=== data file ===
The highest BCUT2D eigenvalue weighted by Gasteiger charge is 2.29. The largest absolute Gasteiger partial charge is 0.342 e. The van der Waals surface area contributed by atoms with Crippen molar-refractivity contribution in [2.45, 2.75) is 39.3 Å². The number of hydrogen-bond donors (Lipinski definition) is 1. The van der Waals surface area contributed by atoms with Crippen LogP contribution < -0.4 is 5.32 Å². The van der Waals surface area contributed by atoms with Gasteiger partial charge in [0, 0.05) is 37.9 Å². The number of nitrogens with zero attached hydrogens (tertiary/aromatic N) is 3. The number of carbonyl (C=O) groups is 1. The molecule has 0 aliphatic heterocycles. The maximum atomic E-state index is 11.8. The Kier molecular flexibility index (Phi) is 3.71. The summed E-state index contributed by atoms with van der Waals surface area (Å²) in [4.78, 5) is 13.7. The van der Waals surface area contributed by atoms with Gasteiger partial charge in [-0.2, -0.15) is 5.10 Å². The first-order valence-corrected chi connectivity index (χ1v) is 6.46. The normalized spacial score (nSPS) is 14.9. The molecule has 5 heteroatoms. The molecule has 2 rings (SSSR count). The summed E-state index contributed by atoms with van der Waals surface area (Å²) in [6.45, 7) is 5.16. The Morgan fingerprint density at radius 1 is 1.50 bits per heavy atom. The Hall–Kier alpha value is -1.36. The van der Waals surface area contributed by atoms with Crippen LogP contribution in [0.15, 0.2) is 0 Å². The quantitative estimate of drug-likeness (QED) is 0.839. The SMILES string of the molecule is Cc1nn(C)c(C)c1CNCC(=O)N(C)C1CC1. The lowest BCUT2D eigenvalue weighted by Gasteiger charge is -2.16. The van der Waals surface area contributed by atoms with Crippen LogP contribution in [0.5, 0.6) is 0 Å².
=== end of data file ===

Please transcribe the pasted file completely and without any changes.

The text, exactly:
The highest BCUT2D eigenvalue weighted by Gasteiger charge is 2.29. The largest absolute Gasteiger partial charge is 0.342 e. The van der Waals surface area contributed by atoms with Crippen molar-refractivity contribution in [2.45, 2.75) is 39.3 Å². The number of hydrogen-bond donors (Lipinski definition) is 1. The van der Waals surface area contributed by atoms with Crippen LogP contribution < -0.4 is 5.32 Å². The van der Waals surface area contributed by atoms with Gasteiger partial charge in [0, 0.05) is 37.9 Å². The number of nitrogens with zero attached hydrogens (tertiary/aromatic N) is 3. The number of carbonyl (C=O) groups is 1. The molecule has 0 aliphatic heterocycles. The maximum atomic E-state index is 11.8. The Kier molecular flexibility index (Phi) is 3.71. The summed E-state index contributed by atoms with van der Waals surface area (Å²) in [4.78, 5) is 13.7. The van der Waals surface area contributed by atoms with Gasteiger partial charge in [-0.2, -0.15) is 5.10 Å². The first-order valence-corrected chi connectivity index (χ1v) is 6.46. The normalized spacial score (nSPS) is 14.9. The molecule has 5 heteroatoms. The molecule has 2 rings (SSSR count). The summed E-state index contributed by atoms with van der Waals surface area (Å²) in [6.45, 7) is 5.16. The Morgan fingerprint density at radius 1 is 1.50 bits per heavy atom. The Hall–Kier alpha value is -1.36. The van der Waals surface area contributed by atoms with Crippen LogP contribution in [0.15, 0.2) is 0 Å². The quantitative estimate of drug-likeness (QED) is 0.839. The SMILES string of the molecule is Cc1nn(C)c(C)c1CNCC(=O)N(C)C1CC1. The lowest BCUT2D eigenvalue weighted by Gasteiger charge is -2.16. The van der Waals surface area contributed by atoms with Crippen LogP contribution in [0.5, 0.6) is 0 Å².